The end of the global warming debate

The news that 2005 was the warmest year ever recorded in Australia comes at the end of a year in which, to the extent that facts can settle anything, the debate over human-caused global warming has been settled. Worldwide, 2005 was equal (to within the margin of error of the stats) with 1998 as the warmest year in at least the past millennium.

More significantly, perhaps, 2005 saw the final nail hammered into the arguments climate change contrarians have been pushing for years. The few remaining legitimate sceptics, along with some of the smarter ideological contrarians, have looked at the evidence and conceded the reality of human-caused global warming.

Ten years or so ago, the divergence between satellite and ground-based measurements of temperature was a big problem – the ground based measurements showed warming in line with climate models but the satellites showed a cooling trend. The combination of new data and improved calibration has gradually resolved the discrepancy, in favour of the ground-based measurements and the climate models.

Another set of arguments concerned short-term climate cycles like El Nino. The late John Daly attributed the high temperatures of the late 1990s to the combination of El Nino and solar cycles, and predicted a big drop, bottoming out in 2005 and 2006. Obviously the reverse has happened. Despite the absence of the El Nino or solar effects that contributed to the 1998 record, the long-term warming trend has dominated.

Finally, there’s water vapour. The most credible of the contrarians, Richard Lindzen, has relied primarily on arguments that the feedback from water vapour, which plays a central role in climate models, might actually be zero or even negative. Recent evidence has run strongly against this claim. Lindzen’s related idea of an adaptive iris has been similarly unsuccessful.

Finally, the evidence has mounted up that, with a handful of exceptions, “sceptics” are not, as they claim, fearless seekers after scientific truth, but ideological partisans and paid advocates, presenting dishonest arguments for a predetermined party-line conclusion. Even three years ago, sites like Tech Central Station, and writers like Ross McKitrick were taken seriously by many. Now, anyone with access to Google can discover that they have no credibility. Chris Mooney’s Republican War on Science which I plan to review soon, gives chapter and verse and the whole network of thinktanks, politicians and tame scientists who have popularised GW contrarianism, Intelligent Design and so on.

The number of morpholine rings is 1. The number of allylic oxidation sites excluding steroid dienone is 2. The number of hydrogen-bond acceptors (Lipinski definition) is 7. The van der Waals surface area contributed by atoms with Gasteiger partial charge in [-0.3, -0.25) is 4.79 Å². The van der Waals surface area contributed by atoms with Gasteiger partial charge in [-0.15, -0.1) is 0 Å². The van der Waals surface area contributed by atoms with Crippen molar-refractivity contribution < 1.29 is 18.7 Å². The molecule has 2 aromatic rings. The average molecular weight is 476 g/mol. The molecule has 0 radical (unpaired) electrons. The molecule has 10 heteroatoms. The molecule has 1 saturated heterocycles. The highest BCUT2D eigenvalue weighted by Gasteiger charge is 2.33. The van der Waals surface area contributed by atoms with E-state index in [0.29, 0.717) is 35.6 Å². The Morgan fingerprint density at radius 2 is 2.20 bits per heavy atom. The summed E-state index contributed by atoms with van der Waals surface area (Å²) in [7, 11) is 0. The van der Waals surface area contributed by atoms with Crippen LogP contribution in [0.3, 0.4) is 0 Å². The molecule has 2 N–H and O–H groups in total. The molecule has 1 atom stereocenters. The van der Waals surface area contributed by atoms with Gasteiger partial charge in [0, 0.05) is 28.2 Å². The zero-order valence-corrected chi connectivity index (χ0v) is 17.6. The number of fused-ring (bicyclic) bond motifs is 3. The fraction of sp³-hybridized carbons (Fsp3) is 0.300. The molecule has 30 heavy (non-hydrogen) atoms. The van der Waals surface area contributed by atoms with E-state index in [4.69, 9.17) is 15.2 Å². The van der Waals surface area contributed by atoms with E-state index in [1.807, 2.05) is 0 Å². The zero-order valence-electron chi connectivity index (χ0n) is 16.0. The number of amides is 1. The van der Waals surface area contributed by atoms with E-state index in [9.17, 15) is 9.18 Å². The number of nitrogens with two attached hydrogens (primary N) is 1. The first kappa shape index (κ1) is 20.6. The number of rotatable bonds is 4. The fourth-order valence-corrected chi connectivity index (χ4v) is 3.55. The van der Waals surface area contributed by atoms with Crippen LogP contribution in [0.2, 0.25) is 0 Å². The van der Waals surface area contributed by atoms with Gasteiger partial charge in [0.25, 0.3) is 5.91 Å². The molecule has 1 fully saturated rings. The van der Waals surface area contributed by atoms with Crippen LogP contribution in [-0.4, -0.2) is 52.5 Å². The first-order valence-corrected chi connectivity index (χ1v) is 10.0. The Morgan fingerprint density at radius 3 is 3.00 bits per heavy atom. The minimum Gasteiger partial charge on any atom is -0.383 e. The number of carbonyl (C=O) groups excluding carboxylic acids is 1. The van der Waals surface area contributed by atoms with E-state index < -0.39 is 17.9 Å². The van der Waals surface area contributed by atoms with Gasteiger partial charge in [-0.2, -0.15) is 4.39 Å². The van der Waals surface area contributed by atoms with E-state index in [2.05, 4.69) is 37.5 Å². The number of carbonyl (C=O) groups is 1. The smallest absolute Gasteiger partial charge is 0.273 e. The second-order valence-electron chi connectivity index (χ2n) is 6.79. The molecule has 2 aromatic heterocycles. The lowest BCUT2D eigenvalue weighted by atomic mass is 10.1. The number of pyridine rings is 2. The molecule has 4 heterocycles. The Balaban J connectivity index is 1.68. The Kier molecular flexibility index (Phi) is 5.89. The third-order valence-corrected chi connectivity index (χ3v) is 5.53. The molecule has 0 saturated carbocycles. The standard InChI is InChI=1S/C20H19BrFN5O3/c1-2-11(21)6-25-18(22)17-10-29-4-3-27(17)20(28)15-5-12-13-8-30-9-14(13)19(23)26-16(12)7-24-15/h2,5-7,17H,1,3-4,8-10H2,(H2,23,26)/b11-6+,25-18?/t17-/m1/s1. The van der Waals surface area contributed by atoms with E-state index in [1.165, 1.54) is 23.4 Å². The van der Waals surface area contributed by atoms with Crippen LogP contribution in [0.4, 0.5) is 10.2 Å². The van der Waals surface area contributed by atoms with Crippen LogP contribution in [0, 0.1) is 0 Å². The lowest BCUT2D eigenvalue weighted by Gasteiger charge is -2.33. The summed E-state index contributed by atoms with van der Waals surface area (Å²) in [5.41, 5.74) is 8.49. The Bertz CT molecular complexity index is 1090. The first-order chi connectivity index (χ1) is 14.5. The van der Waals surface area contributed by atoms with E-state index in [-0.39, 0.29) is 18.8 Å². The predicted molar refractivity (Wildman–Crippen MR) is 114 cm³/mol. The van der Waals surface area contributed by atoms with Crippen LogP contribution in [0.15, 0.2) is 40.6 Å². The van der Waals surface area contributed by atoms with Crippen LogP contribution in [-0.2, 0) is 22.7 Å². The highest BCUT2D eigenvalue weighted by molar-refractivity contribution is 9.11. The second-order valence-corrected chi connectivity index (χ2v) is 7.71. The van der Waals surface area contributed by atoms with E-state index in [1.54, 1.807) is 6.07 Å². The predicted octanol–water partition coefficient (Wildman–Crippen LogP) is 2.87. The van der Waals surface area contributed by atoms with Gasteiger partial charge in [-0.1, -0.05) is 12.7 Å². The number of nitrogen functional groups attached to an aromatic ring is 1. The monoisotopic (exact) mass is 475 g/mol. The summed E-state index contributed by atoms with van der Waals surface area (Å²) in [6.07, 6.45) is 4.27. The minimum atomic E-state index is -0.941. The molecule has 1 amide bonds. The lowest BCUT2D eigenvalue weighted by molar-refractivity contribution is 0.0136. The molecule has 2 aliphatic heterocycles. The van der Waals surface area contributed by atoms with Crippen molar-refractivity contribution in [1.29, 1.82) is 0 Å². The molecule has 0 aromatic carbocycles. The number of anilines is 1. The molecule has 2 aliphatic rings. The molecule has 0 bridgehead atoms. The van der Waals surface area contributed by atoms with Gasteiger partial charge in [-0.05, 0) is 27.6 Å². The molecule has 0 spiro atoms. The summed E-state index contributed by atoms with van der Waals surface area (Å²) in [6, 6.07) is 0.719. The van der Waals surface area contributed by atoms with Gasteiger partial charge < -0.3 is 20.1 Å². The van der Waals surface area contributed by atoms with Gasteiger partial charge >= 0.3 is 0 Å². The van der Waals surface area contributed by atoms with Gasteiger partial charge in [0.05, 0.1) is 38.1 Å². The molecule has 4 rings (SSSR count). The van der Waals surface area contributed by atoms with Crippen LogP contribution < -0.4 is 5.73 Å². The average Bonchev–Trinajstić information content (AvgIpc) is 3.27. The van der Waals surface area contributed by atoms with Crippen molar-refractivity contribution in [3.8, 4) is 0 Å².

A couple of thoughts on all this.

First, in the course of the debate, a lot of nasty things were said about the IPCC, including some by people who should have known better. Now that it’s clear that the IPCC has been pretty much spot-on in its assessment (and conservative in terms of its caution about reaching definite conclusions), it would be nice to see some apologies.

Second, now that the scientific phase of the debate is over, attention will move to the question of the costs and benefits of mitigation options. There are legitimate issues to be debated here. But having seen the disregard for truth exhibited by anti-environmental think tanks in the first phase of the debate, we shouldn’t give them a free pass in the second. Any analysis on this issue coming out of a think tank that has engaged in global warming contrarianism must be regarded as valueless unless its results have been reproduced independently, after taking account of possible data mining and cherry picking. That disqualifies virtually all the major right-wing think tanks, both here and in the US. Their performance on this and other scientific issues has been a disgrace.

647 thoughts on “The end of the global warming debate

  1. SJ, thanks for your explanation. You say:

    Assume for the moment that I am an expert bridge designer:

    I’ve got model A, which considers static loads. It tells me that the bridge will stand.

    I’ve got model B, which considers wind loadings. It tells me that the bridge will fall.

    Which answer is correct? Both of them, given the assumptions of the models.

    I don’t think this is the situation that Terje envisioned, and it certainly is not the situation that I had in mind, so perhaps I wasn’t clear in my description.

    I was assuming a common-sense interpretation of the two-model situation, which was that both models were modeling the same thing. If you postulate that one is modeling loading from cars and one is modeling wind impacts on the bridge, of course they can both be right.

    I doubt, however, that you really thought that was what we meant. I also doubt that was what you meant, because you said

    I regularly use different models of the same thing, and I get different answers from the models.

    Now you are saying that you are using models of different things (wind loading and static loading) and getting different results, which is no surprise at all … but in any case, let me be more specific so there is no misunderstanding.

    You have two models, A and B. Both consider say wind loading, and both are fed with exactly the same parameters. One model says the bridge stands, one says it falls.

    Can both be right? This is the situation I was discussing.

    w.

  2. Tim, thanks for your posting. I’m sure there is a scientific point in it somewhere, but repeated forays into the somewhat tangled thickets of your verbiage have failed to locate it.

    I note, for example, that in one sentence you say that “Mann has published his methods and data”, and in the next sentence you go on say you never claimed that Mann answered all of Barton’s questions.

    Part of the confusion may lie in the fact that one of Mann’s methods is to hide his results when they don’t support his main thesis, as he did with the 15th century R2 data. That’s why he refused to reveal that he had calculated the R2, because then he would have had to acknowledge that his method was to hide adverse results from public view.